Gene knockout extends life of mice with ALS
Deleting a single gene almost doubles lifespan.
Knocking out a single gene nearly doubles the lifespan of mice with the animal model of Lou Gehrig's disease, suggesting that the gene may one day become a target for therapies in humans.
Lou Gehrig's disease, otherwise known as amyotrophic lateral sclerosis (ALS), is a neurodegenerative disease that gradually erodes motor control. Death usually follows within three to five years of diagnosis. There is no cure, and the only drug available that slows progression of the disease, riluzole, prolongs survival only by a few months.
Mice develop ALS-like symptoms when they have a mutation in a gene called SOD1— a mutation that causes about 1-2% of human ALS cases. Research using these animal models has suggested that chemically reactive forms of oxygen that can damage cells also contribute to the disease.
Several proteins present in the bodies of mice and people are known to generate reactive oxygen species as part of their normal function in cell signalling and inflammation. So John Engelhardt and his colleagues at the University of Iowa in Iowa City decided to look closely at two of these — Nox1 and Nox2 — to see whether turning down the amount of such proteins could slow the progression of ALS symptoms.
It did — dramatically. The team found that ALS mice lacking the gene that creates Nox2 produced fewer reactive oxygen species and lived on average for 229 days — 97 days longer than those who had normal levels of Nox21.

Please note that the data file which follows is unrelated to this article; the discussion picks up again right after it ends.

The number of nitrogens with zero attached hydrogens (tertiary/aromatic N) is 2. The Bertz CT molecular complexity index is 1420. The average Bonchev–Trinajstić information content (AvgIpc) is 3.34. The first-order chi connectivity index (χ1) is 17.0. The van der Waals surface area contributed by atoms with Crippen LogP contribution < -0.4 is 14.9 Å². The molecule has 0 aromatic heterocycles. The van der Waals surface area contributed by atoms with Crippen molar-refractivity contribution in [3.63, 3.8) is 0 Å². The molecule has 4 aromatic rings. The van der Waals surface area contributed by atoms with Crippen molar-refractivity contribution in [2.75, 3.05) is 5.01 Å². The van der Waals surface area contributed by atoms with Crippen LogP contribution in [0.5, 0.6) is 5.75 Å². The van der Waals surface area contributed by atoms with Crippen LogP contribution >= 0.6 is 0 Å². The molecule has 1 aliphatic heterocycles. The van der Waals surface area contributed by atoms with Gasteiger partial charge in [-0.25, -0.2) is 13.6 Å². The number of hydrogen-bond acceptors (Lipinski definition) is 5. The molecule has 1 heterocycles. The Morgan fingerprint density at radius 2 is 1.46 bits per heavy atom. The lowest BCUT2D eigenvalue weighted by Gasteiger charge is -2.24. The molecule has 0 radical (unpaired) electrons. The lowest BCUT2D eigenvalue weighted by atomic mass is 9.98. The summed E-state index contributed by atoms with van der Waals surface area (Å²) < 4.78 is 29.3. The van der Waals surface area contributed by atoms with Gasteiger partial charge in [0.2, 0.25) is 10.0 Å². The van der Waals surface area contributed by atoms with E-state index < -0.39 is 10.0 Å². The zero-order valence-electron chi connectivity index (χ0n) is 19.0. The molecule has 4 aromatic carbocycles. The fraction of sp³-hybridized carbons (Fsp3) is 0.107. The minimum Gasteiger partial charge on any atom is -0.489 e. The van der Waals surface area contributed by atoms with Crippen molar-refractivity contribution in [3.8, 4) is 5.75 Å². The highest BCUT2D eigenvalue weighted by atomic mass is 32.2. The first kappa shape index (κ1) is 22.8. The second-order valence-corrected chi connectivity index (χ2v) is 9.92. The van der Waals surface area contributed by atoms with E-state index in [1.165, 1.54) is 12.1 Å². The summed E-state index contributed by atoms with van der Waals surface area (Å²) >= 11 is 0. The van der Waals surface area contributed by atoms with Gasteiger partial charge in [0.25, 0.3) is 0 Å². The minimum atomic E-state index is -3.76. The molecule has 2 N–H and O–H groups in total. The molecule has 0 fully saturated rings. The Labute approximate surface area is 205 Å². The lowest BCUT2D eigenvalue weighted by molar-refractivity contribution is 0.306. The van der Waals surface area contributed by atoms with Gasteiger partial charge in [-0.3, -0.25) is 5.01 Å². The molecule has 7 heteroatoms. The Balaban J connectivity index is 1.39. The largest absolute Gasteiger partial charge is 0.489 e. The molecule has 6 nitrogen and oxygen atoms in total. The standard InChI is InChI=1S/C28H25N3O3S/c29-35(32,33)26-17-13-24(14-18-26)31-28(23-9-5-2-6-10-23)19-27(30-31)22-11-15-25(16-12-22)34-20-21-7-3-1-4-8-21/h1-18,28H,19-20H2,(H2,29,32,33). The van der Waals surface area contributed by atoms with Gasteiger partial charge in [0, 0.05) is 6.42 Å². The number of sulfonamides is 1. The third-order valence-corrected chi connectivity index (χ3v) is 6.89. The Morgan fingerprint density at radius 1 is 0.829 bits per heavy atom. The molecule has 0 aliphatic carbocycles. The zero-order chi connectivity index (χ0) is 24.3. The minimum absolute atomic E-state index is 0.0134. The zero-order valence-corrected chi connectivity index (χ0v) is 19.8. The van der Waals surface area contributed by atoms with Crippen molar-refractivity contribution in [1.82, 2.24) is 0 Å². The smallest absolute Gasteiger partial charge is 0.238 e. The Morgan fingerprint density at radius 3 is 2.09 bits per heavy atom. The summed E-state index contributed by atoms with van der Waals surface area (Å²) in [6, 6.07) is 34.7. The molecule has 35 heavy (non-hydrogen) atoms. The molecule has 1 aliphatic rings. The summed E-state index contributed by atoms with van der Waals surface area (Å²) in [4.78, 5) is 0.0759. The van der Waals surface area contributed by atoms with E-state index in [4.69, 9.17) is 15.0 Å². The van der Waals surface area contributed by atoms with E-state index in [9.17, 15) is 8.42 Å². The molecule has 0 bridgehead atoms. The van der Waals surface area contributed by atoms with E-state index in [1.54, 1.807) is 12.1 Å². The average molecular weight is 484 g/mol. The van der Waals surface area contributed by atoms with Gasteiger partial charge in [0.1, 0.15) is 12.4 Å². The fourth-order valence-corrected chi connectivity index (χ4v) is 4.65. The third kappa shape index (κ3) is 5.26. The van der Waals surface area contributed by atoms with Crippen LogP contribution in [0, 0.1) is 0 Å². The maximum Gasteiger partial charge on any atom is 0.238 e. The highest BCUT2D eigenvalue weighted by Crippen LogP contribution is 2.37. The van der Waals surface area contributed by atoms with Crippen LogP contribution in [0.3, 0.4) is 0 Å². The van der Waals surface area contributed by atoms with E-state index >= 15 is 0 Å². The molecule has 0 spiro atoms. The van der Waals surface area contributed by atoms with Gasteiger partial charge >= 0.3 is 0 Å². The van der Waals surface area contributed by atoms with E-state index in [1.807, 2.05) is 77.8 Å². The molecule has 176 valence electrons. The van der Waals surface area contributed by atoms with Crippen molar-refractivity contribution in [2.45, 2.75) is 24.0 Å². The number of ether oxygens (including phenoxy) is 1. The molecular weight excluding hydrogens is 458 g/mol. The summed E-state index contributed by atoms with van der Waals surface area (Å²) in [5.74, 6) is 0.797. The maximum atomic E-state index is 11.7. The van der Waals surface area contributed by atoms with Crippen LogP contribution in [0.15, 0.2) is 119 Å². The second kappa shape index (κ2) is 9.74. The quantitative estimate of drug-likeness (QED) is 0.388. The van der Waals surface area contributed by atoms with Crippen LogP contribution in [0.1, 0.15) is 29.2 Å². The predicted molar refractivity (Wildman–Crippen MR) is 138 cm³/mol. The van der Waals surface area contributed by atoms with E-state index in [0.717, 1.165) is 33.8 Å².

In an unexpected twist, many of the mice that lacked Nox2 also suffered from aggressive eye infections that, if left untreated, were often fatal. The reason for this is not known.
Eliminating the gene for Nox1 also extended lifespan, but only by 33 days. These results are still exciting, says neurologist Serge Przedborski of Columbia University in New York, because Nox1 is expressed, in part, in blood vessels, and there are hints that something might be going on in these vessels that affects the disease.
Work published last year by Przedborski also showed that eliminating Nox2 prolongs life in ALS mice, but the effect found in that research was much smaller: the mice only survived an additional 13 days2. Differences between the two results could stem from the different genetic backgrounds of the mice used, says Engelhardt.
Przedborski says the new results are encouraging. The relatively small increase in lifespan that he had previously observed had discouraged his research team from pushing towards human trials. "In light of this paper, I think we probably were wrong," says Przedborski. The new data make a stronger case for pursuing Nox2-targeting drugs, he says.
The results are potentially valuable for designing new therapies, agrees neurologist Jeffrey Rothstein of Johns Hopkins University in Baltimore, Maryland, but researchers should use caution before extrapolating from mice to humans. More than 100 drugs have been studied in ALS mice, many of which increased survival. About a dozen of those have been tested in humans, but so far only riluzole has proven consistently effective.
And then there are the lessons learned from minocycline, an antibiotic that performed better than riluzole in mice, yet worsened symptoms in humans. Minocycline dampens the activity of neuronal immune cells called microglia. Nox2 is also expressed in these cells, and that, says Rothstein, should raise a red flag about drugs that reduce Nox2 expression.
That's true, says Engelhardt. But minocycline also had very broad anti-inflammatory activity, and a drug that targets a single gene, such as Nox2, may not produce the same side effects. "Specificity for any drug is key," he says.
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